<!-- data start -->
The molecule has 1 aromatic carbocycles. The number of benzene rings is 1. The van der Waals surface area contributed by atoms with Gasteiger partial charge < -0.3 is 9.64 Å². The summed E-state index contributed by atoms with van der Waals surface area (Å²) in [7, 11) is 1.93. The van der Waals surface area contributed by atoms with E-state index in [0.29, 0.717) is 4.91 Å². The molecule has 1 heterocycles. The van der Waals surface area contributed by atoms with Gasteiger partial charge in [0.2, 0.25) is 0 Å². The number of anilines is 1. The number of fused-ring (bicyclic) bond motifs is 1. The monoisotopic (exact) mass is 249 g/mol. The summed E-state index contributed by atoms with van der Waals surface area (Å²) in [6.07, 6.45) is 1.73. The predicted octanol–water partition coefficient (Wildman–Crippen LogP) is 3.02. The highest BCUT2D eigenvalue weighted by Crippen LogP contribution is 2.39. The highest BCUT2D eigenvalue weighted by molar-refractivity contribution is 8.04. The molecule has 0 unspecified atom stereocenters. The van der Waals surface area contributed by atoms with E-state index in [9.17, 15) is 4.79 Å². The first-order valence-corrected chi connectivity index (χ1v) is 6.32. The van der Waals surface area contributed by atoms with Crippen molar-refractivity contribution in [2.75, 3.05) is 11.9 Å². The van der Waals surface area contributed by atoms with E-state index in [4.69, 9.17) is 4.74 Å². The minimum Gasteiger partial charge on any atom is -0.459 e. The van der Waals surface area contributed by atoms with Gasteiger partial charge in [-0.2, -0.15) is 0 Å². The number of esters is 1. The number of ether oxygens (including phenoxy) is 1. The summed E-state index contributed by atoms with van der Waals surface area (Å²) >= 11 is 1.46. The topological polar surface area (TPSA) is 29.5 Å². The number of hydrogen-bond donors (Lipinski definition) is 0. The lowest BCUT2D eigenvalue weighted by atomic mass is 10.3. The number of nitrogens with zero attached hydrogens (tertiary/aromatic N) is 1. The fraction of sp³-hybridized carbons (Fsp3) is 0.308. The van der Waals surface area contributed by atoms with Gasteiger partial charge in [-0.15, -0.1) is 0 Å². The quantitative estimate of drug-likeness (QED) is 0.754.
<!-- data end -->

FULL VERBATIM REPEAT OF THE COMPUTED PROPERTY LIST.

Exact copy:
The molecule has 1 aromatic carbocycles. The number of benzene rings is 1. The van der Waals surface area contributed by atoms with Gasteiger partial charge < -0.3 is 9.64 Å². The summed E-state index contributed by atoms with van der Waals surface area (Å²) in [7, 11) is 1.93. The van der Waals surface area contributed by atoms with E-state index in [0.29, 0.717) is 4.91 Å². The molecule has 1 heterocycles. The van der Waals surface area contributed by atoms with Gasteiger partial charge in [0.2, 0.25) is 0 Å². The number of anilines is 1. The number of fused-ring (bicyclic) bond motifs is 1. The monoisotopic (exact) mass is 249 g/mol. The summed E-state index contributed by atoms with van der Waals surface area (Å²) in [6.07, 6.45) is 1.73. The predicted octanol–water partition coefficient (Wildman–Crippen LogP) is 3.02. The highest BCUT2D eigenvalue weighted by Crippen LogP contribution is 2.39. The highest BCUT2D eigenvalue weighted by molar-refractivity contribution is 8.04. The molecule has 0 unspecified atom stereocenters. The van der Waals surface area contributed by atoms with E-state index in [9.17, 15) is 4.79 Å². The first-order valence-corrected chi connectivity index (χ1v) is 6.32. The van der Waals surface area contributed by atoms with Crippen molar-refractivity contribution in [2.75, 3.05) is 11.9 Å². The van der Waals surface area contributed by atoms with E-state index in [4.69, 9.17) is 4.74 Å². The minimum Gasteiger partial charge on any atom is -0.459 e. The van der Waals surface area contributed by atoms with Gasteiger partial charge in [-0.2, -0.15) is 0 Å². The number of esters is 1. The number of ether oxygens (including phenoxy) is 1. The summed E-state index contributed by atoms with van der Waals surface area (Å²) >= 11 is 1.46. The topological polar surface area (TPSA) is 29.5 Å². The number of hydrogen-bond donors (Lipinski definition) is 0. The lowest BCUT2D eigenvalue weighted by atomic mass is 10.3. The number of nitrogens with zero attached hydrogens (tertiary/aromatic N) is 1. The fraction of sp³-hybridized carbons (Fsp3) is 0.308. The van der Waals surface area contributed by atoms with Gasteiger partial charge in [-0.15, -0.1) is 0 Å². The quantitative estimate of drug-likeness (QED) is 0.754.